Saturday, December 25, 2010

The continued suffering of Iraqi Christians

Raheem Salman (Los Angeles Times) reports on Iraqi Christians, "[Rimon] Metti said Friday that he would attend only the service on Christmas morning and avoid the Christmas Eve Mass. His goal is simple: survival. Priests and Christian politicians are calling for this Christmas to be one of mourning for the faithful killed in October." October 31st, Our Lady of Salvation Church in Baghdad was assaulted -- at least 70 people were wounded and approximately 70 people were killed. It started off the latest wave of attacks targeting Iraqi Christians. The response to the latest wave has been Iraqi Christians seeking sanctuary in the KRG or outside of Iraq. UPI notes, "The number of people attending Christian services in Iraq has dropped sharply since a suicide attack on a church in October, religious leaders say." Namo Abdulla (Reuters) observes, "The threat of fresh violence has led Iraqi security forces to erect high blast walls topped with barbed wire around several churches in Baghdad. Holiday decorations were noticeably absent." Catherine Jouault (AFP) reports:

In his midnight mass at Bethlehem's Church of the Nativity, Latin Patriarch Fuad Twal, the Middle East's senior Catholic bishop, offered a message of solidarity to Iraqi Christians.
In Iraq itself, several hundred attended a Christmas Day service at Baghdad's cathedral, surrounded by tight security, while a smaller number went to midnight mass at the city's Saint Joseph church.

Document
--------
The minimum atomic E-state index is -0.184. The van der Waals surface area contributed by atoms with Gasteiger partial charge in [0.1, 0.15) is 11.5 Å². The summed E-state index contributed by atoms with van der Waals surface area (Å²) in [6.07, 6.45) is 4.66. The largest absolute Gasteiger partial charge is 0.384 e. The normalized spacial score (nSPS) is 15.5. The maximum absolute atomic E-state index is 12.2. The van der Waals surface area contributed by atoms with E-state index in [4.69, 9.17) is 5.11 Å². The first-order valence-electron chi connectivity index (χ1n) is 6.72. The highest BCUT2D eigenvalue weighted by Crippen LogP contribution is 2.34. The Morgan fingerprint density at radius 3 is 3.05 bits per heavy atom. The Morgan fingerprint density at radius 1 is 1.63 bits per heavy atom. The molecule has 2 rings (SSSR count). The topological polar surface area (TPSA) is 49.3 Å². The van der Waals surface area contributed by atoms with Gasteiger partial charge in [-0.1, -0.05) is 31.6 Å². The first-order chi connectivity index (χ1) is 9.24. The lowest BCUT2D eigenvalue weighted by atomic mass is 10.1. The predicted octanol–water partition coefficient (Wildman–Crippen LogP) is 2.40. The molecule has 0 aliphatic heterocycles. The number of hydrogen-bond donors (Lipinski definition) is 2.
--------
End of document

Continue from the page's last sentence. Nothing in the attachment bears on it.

"Do not fear - that is the message today," Father Saad Sirop Hanna, the head priest at the Chaldean Catholic church, told his congregation.

Meanwhile the governmental responses? Ekklesia notes, "The European Parliament has officially welcomed a delegation of Christian leaders from Iraq and Lebanon at its last plenary session of the year. The move comes at a time when concern is high for the welfare of under-pressure Christians and other minorities in Iraq and other countries throughout the Middle East." The governments of France, Germany and Italy have offered sanctuary to those at the Church October 31st who survived (and France also offered medical treatment). Leaders around the world -- of all faiths -- expressed concern and outrage over the targeting. As it became obvious that US President Barack Obama was not going to address the issue a friend of Samantha Power's penned a laughable column that appeared at numerous sites online -- and continues to -- trashing Hillary Clinton. Hillary's spoken out, she did so last month becoming the highest ranking US government official to do so. At the UN this month, Vice President Joe Biden spoke out. Barack Obama's the one who still can't speak out. From Bridget Johnson's "Bipartisan effort pressures Obama to help Iraq's Christians" (The Hill):

Rep. Anna Eshoo (D-Calif.), the only Assyrian member of Congress and a close friend of Speaker Nancy Pelosi (D-Calif.), remembers well listening to her grandparents’ stories of family members being slain or fleeing the region, as they did when they came to the United States.
"History is repeating itself," the congresswoman somberly told The Hill.
Eshoo and the co-chairman of the Religious Minorities in Iraq Caucus, Rep. Frank Wolf (R-Va.), have been trying to bring awareness to the plight of Christians in Iraq since the invasion of that country by coalition forces upended the sectarian dynamic, provided fertile ground for extremist groups such as al-Qaeda to take root and put religious minorities under new pressure.

The following community sites -- plus Peace Mom Cindy Sheehan -- updated last night and today:

The e-mail address for this site is

thomas friedman is a great man

oh boy it never ends